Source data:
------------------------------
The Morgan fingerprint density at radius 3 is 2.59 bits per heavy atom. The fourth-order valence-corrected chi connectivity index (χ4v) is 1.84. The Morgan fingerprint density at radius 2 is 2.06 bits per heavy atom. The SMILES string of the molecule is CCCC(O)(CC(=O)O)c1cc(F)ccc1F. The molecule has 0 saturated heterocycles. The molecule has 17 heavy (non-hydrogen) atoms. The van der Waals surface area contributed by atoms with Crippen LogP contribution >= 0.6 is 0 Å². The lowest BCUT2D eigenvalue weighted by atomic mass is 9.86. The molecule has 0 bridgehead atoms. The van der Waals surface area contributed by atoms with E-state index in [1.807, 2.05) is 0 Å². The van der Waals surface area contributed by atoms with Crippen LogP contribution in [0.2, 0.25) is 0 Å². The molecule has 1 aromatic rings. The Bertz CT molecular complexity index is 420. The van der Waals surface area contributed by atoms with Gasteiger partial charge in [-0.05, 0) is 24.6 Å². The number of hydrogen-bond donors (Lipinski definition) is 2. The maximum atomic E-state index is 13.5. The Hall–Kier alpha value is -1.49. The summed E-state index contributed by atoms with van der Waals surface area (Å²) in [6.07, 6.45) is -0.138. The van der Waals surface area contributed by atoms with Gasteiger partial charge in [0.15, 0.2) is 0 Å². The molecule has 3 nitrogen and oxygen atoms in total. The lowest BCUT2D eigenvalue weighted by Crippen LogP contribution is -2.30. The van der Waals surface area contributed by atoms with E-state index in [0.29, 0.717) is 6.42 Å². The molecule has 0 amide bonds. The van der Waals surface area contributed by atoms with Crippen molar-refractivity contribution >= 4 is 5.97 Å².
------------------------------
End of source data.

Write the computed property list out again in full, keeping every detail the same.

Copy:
The Morgan fingerprint density at radius 3 is 2.59 bits per heavy atom. The fourth-order valence-corrected chi connectivity index (χ4v) is 1.84. The Morgan fingerprint density at radius 2 is 2.06 bits per heavy atom. The SMILES string of the molecule is CCCC(O)(CC(=O)O)c1cc(F)ccc1F. The molecule has 0 saturated heterocycles. The molecule has 17 heavy (non-hydrogen) atoms. The van der Waals surface area contributed by atoms with Crippen LogP contribution >= 0.6 is 0 Å². The lowest BCUT2D eigenvalue weighted by atomic mass is 9.86. The molecule has 0 bridgehead atoms. The van der Waals surface area contributed by atoms with E-state index in [1.807, 2.05) is 0 Å². The van der Waals surface area contributed by atoms with Crippen LogP contribution in [0.2, 0.25) is 0 Å². The molecule has 1 aromatic rings. The Bertz CT molecular complexity index is 420. The van der Waals surface area contributed by atoms with Gasteiger partial charge in [-0.05, 0) is 24.6 Å². The number of hydrogen-bond donors (Lipinski definition) is 2. The maximum atomic E-state index is 13.5. The Hall–Kier alpha value is -1.49. The summed E-state index contributed by atoms with van der Waals surface area (Å²) in [6.07, 6.45) is -0.138. The van der Waals surface area contributed by atoms with Gasteiger partial charge in [0.15, 0.2) is 0 Å². The molecule has 3 nitrogen and oxygen atoms in total. The lowest BCUT2D eigenvalue weighted by Crippen LogP contribution is -2.30. The van der Waals surface area contributed by atoms with E-state index in [0.29, 0.717) is 6.42 Å². The molecule has 0 amide bonds. The van der Waals surface area contributed by atoms with Crippen molar-refractivity contribution >= 4 is 5.97 Å².